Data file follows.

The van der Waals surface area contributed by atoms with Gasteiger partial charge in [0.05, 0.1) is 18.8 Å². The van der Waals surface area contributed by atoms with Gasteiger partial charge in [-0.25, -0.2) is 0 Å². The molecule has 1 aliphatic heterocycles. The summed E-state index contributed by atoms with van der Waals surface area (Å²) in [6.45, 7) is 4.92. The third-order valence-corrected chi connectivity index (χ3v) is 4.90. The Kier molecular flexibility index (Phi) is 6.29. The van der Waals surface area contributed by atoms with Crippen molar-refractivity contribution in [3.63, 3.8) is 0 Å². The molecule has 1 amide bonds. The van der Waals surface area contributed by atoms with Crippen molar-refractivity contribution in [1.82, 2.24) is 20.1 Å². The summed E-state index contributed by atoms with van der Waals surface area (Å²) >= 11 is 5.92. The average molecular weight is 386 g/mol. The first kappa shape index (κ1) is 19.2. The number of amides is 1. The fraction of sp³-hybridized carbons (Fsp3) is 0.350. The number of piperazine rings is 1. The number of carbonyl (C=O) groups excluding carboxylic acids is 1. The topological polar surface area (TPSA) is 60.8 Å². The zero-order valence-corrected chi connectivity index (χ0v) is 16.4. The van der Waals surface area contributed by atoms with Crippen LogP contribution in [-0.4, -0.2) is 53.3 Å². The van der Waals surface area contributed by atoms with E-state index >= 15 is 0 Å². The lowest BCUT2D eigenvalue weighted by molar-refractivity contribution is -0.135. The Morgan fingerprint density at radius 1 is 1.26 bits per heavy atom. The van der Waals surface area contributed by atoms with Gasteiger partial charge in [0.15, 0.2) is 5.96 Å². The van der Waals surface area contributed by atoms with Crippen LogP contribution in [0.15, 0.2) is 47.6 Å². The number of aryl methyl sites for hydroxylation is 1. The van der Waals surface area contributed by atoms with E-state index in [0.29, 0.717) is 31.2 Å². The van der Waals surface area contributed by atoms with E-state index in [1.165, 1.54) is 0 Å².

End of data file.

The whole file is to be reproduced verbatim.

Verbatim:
The van der Waals surface area contributed by atoms with Gasteiger partial charge in [0.05, 0.1) is 18.8 Å². The van der Waals surface area contributed by atoms with Gasteiger partial charge in [-0.25, -0.2) is 0 Å². The molecule has 1 aliphatic heterocycles. The summed E-state index contributed by atoms with van der Waals surface area (Å²) in [6.45, 7) is 4.92. The third-order valence-corrected chi connectivity index (χ3v) is 4.90. The Kier molecular flexibility index (Phi) is 6.29. The van der Waals surface area contributed by atoms with Crippen molar-refractivity contribution in [3.63, 3.8) is 0 Å². The molecule has 1 amide bonds. The van der Waals surface area contributed by atoms with Crippen molar-refractivity contribution in [1.82, 2.24) is 20.1 Å². The summed E-state index contributed by atoms with van der Waals surface area (Å²) >= 11 is 5.92. The average molecular weight is 386 g/mol. The first kappa shape index (κ1) is 19.2. The number of amides is 1. The fraction of sp³-hybridized carbons (Fsp3) is 0.350. The number of piperazine rings is 1. The number of carbonyl (C=O) groups excluding carboxylic acids is 1. The topological polar surface area (TPSA) is 60.8 Å². The zero-order valence-corrected chi connectivity index (χ0v) is 16.4. The van der Waals surface area contributed by atoms with Crippen LogP contribution in [-0.4, -0.2) is 53.3 Å². The van der Waals surface area contributed by atoms with E-state index >= 15 is 0 Å². The lowest BCUT2D eigenvalue weighted by molar-refractivity contribution is -0.135. The Morgan fingerprint density at radius 1 is 1.26 bits per heavy atom. The van der Waals surface area contributed by atoms with Gasteiger partial charge in [0.15, 0.2) is 5.96 Å². The van der Waals surface area contributed by atoms with Crippen LogP contribution in [0.15, 0.2) is 47.6 Å². The number of aryl methyl sites for hydroxylation is 1. The van der Waals surface area contributed by atoms with E-state index in [0.29, 0.717) is 31.2 Å². The van der Waals surface area contributed by atoms with E-state index in [1.165, 1.54) is 0 Å².